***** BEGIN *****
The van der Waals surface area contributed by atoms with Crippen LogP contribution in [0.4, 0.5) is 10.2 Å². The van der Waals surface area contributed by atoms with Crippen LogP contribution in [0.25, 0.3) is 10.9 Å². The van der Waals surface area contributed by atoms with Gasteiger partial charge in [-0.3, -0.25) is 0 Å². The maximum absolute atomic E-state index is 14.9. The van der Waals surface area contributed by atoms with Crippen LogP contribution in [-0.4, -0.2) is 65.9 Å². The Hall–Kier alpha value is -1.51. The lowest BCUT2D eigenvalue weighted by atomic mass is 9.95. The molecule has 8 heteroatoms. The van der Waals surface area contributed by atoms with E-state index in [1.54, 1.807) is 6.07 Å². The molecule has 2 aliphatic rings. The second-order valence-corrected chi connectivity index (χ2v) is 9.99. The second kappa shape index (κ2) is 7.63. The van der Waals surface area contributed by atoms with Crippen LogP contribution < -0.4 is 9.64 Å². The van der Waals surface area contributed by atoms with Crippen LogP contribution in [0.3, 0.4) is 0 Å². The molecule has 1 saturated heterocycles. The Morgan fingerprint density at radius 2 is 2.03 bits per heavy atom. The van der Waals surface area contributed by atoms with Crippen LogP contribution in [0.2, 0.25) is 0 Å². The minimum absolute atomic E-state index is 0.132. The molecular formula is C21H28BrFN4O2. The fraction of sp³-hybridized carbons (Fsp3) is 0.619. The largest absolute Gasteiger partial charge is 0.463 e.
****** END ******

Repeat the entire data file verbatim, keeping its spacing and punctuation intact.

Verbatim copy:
The van der Waals surface area contributed by atoms with Crippen LogP contribution in [0.4, 0.5) is 10.2 Å². The van der Waals surface area contributed by atoms with Crippen LogP contribution in [0.25, 0.3) is 10.9 Å². The van der Waals surface area contributed by atoms with Gasteiger partial charge in [-0.3, -0.25) is 0 Å². The maximum absolute atomic E-state index is 14.9. The van der Waals surface area contributed by atoms with Crippen LogP contribution in [-0.4, -0.2) is 65.9 Å². The Hall–Kier alpha value is -1.51. The lowest BCUT2D eigenvalue weighted by atomic mass is 9.95. The molecule has 8 heteroatoms. The van der Waals surface area contributed by atoms with E-state index in [1.54, 1.807) is 6.07 Å². The molecule has 2 aliphatic rings. The second-order valence-corrected chi connectivity index (χ2v) is 9.99. The second kappa shape index (κ2) is 7.63. The van der Waals surface area contributed by atoms with Crippen LogP contribution < -0.4 is 9.64 Å². The van der Waals surface area contributed by atoms with Crippen LogP contribution in [0.3, 0.4) is 0 Å². The molecule has 1 saturated heterocycles. The Morgan fingerprint density at radius 2 is 2.03 bits per heavy atom. The van der Waals surface area contributed by atoms with Crippen LogP contribution in [0.2, 0.25) is 0 Å². The minimum absolute atomic E-state index is 0.132. The molecular formula is C21H28BrFN4O2. The fraction of sp³-hybridized carbons (Fsp3) is 0.619. The largest absolute Gasteiger partial charge is 0.463 e.